Water Resources Commission launches Buffer Zone Policy

The Water Resources Commission (WRC) on Wednesday launched a national policy document on Riparian Buffer Zone Protection for managing freshwater bodies in the country.

The policy was designed as a harmonised document of all the dormant and fragmented regulations in the country concerning buffers bordering water bodies or river systems.

It was also aimed at providing comprehensive measures and actions that would guide the creation of vegetative buffers for the preservation and functioning of the nation’s water bodies and vital ecosystems.

According to the document, recommended buffer widths for water bodies are municipal reservoir shoreline protective areas such as Weija Dam and Lake Bosomtwe covering 60 to 90 metres; major perennial rivers/streams such as the Volta, Offin and Tano , 10 to 60 metres and streams within forest reserves, 10 to 50 metres.

Alhaji Collins Dauda, Minister of Water Resources, Works and Housing in a speech read on his behalf said a visit to the banks of rivers and streams in most parts of the country reveal instances and evidence of abuse of water resources.

The Minister said: “Our actions and inactions have contributed to the degraded lands, resulting in the perennial dying of rivers and streams throughout the country.

He said: “We need new approaches in terms of policy, investment and governance that can help better manage water in an inclusive way, now and in the future, to ensure the sustenance of life.”

Alhaji Dauda said in recent years, the use of natural buffer zones to protect freshwater bodies from degradation and pollution had attracted considerable interest worldwide including Ghana.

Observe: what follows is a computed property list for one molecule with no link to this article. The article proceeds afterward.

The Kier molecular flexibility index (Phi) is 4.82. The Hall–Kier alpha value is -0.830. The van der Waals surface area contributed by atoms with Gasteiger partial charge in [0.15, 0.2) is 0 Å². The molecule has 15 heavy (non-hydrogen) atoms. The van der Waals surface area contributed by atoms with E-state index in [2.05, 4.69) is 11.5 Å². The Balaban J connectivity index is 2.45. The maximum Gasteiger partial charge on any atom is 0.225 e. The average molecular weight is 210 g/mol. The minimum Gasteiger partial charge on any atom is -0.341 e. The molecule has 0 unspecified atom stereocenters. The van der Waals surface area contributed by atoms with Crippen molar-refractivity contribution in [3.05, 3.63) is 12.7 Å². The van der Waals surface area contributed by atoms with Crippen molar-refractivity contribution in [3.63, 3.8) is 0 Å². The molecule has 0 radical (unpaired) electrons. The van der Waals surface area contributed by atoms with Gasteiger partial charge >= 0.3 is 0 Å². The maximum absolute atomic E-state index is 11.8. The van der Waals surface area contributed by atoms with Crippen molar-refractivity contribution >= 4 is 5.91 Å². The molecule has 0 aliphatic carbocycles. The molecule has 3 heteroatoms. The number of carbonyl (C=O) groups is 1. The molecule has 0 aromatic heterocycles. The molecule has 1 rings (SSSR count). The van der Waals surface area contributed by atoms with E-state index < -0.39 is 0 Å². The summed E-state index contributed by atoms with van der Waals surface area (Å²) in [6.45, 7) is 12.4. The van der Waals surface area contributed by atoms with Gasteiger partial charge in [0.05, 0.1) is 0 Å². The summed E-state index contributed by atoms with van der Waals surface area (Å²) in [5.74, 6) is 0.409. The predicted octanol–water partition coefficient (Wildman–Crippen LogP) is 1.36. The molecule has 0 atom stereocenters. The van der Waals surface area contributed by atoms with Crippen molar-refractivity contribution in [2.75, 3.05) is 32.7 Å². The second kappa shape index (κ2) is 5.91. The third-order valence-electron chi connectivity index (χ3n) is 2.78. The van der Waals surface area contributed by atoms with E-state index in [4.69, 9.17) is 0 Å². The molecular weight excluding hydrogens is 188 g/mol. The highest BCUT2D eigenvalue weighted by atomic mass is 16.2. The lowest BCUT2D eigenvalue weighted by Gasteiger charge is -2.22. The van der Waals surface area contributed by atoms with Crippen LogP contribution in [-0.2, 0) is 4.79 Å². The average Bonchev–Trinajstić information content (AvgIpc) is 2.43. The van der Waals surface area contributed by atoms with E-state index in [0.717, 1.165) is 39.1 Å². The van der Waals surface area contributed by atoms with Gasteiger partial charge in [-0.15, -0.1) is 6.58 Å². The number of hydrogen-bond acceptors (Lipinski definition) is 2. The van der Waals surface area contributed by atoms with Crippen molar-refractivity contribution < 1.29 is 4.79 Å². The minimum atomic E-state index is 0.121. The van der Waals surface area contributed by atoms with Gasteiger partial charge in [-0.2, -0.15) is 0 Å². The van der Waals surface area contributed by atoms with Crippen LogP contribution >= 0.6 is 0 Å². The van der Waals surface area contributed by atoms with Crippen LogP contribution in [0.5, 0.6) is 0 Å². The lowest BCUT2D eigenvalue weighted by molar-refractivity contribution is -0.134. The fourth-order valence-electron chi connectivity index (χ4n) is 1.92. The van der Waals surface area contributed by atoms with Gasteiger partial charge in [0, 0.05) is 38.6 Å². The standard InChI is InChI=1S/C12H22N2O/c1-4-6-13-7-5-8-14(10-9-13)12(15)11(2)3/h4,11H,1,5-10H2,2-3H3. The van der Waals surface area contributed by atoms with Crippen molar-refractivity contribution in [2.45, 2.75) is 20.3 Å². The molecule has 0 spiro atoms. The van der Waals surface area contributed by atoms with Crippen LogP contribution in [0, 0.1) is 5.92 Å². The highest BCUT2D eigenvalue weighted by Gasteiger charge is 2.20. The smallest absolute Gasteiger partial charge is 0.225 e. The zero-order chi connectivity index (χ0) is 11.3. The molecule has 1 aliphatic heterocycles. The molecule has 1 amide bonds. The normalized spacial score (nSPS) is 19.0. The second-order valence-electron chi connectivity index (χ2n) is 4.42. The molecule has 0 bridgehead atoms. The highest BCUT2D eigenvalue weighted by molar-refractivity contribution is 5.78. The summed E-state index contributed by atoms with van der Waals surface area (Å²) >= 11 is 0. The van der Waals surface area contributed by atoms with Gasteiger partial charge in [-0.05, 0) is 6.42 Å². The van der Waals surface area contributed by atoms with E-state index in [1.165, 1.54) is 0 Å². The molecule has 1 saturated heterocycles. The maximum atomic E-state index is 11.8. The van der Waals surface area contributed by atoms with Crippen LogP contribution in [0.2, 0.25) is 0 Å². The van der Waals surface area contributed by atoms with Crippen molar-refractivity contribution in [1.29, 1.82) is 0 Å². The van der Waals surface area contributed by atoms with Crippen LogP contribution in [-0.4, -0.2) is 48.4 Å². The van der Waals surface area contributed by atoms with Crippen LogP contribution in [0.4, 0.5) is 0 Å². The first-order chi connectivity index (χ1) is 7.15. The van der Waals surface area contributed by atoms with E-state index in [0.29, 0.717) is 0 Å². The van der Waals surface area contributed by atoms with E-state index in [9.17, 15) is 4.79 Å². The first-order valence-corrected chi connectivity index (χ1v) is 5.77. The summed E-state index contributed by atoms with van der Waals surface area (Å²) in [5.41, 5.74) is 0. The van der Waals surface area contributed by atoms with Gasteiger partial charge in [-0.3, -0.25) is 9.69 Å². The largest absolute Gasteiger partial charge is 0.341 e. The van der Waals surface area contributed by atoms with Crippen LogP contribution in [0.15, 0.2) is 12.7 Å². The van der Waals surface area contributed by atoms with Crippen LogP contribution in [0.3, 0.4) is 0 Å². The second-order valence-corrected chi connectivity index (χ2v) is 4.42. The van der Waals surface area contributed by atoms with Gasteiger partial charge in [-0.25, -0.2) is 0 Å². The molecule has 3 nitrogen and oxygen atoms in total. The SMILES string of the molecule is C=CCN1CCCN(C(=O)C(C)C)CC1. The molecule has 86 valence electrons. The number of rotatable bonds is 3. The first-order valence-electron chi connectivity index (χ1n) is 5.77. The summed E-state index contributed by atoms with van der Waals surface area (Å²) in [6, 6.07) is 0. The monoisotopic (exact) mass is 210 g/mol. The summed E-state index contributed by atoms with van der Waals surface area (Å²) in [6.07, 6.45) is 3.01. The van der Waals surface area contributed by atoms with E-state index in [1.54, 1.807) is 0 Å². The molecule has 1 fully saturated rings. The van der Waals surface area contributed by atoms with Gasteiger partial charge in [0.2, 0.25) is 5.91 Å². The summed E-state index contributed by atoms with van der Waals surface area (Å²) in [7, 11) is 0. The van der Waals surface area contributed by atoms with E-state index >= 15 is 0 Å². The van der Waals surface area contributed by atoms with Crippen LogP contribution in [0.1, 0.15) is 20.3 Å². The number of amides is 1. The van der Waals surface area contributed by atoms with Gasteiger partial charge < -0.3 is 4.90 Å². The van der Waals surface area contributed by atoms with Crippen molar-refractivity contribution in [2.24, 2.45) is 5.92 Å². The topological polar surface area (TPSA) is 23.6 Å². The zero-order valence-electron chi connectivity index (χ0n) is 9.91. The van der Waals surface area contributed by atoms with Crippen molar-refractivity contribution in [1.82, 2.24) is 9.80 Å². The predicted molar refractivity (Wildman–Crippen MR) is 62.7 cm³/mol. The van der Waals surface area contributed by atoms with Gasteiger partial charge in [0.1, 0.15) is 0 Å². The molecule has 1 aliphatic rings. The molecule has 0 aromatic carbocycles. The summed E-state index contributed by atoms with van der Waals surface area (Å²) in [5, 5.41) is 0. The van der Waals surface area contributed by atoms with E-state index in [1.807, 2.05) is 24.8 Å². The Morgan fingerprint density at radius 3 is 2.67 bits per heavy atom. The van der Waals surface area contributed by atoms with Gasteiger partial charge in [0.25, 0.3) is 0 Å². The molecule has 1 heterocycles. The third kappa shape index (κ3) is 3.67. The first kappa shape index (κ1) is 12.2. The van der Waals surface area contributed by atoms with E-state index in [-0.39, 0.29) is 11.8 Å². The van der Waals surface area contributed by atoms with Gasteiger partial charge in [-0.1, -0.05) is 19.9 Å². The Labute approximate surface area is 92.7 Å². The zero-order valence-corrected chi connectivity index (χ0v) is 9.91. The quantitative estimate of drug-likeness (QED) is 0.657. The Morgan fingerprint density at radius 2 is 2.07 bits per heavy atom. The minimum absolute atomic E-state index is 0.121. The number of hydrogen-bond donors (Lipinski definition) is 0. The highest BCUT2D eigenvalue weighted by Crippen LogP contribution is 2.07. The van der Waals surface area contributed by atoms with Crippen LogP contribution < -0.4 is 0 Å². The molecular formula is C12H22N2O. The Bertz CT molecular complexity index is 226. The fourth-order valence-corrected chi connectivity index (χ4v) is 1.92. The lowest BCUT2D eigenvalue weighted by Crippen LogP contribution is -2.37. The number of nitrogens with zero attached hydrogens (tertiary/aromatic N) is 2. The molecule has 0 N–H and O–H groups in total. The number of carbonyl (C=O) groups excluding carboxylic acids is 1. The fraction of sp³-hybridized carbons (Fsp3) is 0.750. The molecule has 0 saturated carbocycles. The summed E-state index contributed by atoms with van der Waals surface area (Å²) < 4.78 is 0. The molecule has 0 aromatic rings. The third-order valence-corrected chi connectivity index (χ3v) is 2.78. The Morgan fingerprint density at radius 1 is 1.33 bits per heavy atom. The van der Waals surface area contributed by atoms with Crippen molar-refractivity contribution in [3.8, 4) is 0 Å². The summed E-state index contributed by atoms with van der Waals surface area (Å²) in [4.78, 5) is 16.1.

He noted that in Ghana, technically driven initiatives had helped accelerate an interactive process for “solutions” that had culminated in the Riparian Buffer Zone Policy document, regarded as an additional major output and working tool for the management of the nation’s water resources.

Alhaji Dauda said the obvious challenging task is how to make the outlined policy decisions practically workable especially within the national and district levels.

He said the riparian buffer requires a uniform and effective system of protection, which requires strong institutional coordination and collaboration.

“It is time for…stakeholders to ensure that we are guided by the policy in our activities. We should not let the policy gather dust with a business-as-usual approach.”

Mr Ben Ampomah, Acting Executive Secretary of WRC said it took the nation 10 years to put together this policy document.

He paid tribute to agencies and institutions such was the Forestry Commission, Environmental Protection Agency, the Water Research Institute, the Centre for African Wetlands and International Water Management Institute, for the various roles they played towards the formulation of the document.

He announced that the policy had been adopted by the government for implementation, and would soon be backed by legislation.

Nana Agyewodin Adu-Gyamfi Ampem, Board Chairman of WRC urged the media to help disseminate the new policy and to educate the populace on water resources conservation. GNA

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